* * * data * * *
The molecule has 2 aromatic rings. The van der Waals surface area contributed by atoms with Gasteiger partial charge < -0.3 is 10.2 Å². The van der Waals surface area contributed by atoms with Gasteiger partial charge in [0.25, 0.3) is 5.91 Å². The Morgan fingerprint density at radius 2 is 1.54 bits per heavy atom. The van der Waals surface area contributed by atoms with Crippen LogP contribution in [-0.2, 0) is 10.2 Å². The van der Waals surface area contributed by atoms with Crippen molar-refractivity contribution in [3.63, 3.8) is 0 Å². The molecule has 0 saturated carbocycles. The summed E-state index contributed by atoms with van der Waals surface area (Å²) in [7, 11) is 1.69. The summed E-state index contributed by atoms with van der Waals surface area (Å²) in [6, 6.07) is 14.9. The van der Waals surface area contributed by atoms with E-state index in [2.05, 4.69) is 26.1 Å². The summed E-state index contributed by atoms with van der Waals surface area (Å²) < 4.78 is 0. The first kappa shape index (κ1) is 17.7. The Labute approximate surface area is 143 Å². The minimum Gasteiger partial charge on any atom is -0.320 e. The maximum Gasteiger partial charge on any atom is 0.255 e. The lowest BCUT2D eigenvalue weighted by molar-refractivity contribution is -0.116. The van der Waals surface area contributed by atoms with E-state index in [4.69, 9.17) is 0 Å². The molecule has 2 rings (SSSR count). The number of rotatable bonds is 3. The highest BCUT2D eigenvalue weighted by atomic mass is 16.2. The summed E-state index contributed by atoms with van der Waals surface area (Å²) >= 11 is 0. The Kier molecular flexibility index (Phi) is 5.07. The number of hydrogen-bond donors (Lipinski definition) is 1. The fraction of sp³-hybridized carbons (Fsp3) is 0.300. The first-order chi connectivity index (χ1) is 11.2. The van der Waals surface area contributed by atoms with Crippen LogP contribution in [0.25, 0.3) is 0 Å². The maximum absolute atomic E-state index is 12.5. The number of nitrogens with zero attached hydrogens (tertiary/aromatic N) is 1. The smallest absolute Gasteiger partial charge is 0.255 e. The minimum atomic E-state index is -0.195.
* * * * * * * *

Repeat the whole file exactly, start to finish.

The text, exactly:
The molecule has 2 aromatic rings. The van der Waals surface area contributed by atoms with Gasteiger partial charge < -0.3 is 10.2 Å². The van der Waals surface area contributed by atoms with Gasteiger partial charge in [0.25, 0.3) is 5.91 Å². The Morgan fingerprint density at radius 2 is 1.54 bits per heavy atom. The van der Waals surface area contributed by atoms with Crippen LogP contribution in [-0.2, 0) is 10.2 Å². The van der Waals surface area contributed by atoms with Crippen molar-refractivity contribution in [3.63, 3.8) is 0 Å². The molecule has 0 saturated carbocycles. The summed E-state index contributed by atoms with van der Waals surface area (Å²) in [7, 11) is 1.69. The summed E-state index contributed by atoms with van der Waals surface area (Å²) in [6, 6.07) is 14.9. The van der Waals surface area contributed by atoms with E-state index in [2.05, 4.69) is 26.1 Å². The summed E-state index contributed by atoms with van der Waals surface area (Å²) < 4.78 is 0. The first kappa shape index (κ1) is 17.7. The Labute approximate surface area is 143 Å². The minimum Gasteiger partial charge on any atom is -0.320 e. The maximum Gasteiger partial charge on any atom is 0.255 e. The lowest BCUT2D eigenvalue weighted by molar-refractivity contribution is -0.116. The van der Waals surface area contributed by atoms with E-state index in [4.69, 9.17) is 0 Å². The molecule has 2 rings (SSSR count). The number of rotatable bonds is 3. The highest BCUT2D eigenvalue weighted by atomic mass is 16.2. The summed E-state index contributed by atoms with van der Waals surface area (Å²) >= 11 is 0. The Kier molecular flexibility index (Phi) is 5.07. The number of hydrogen-bond donors (Lipinski definition) is 1. The fraction of sp³-hybridized carbons (Fsp3) is 0.300. The first-order chi connectivity index (χ1) is 11.2. The van der Waals surface area contributed by atoms with Crippen LogP contribution in [0.25, 0.3) is 0 Å². The maximum absolute atomic E-state index is 12.5. The number of nitrogens with zero attached hydrogens (tertiary/aromatic N) is 1. The smallest absolute Gasteiger partial charge is 0.255 e. The minimum atomic E-state index is -0.195.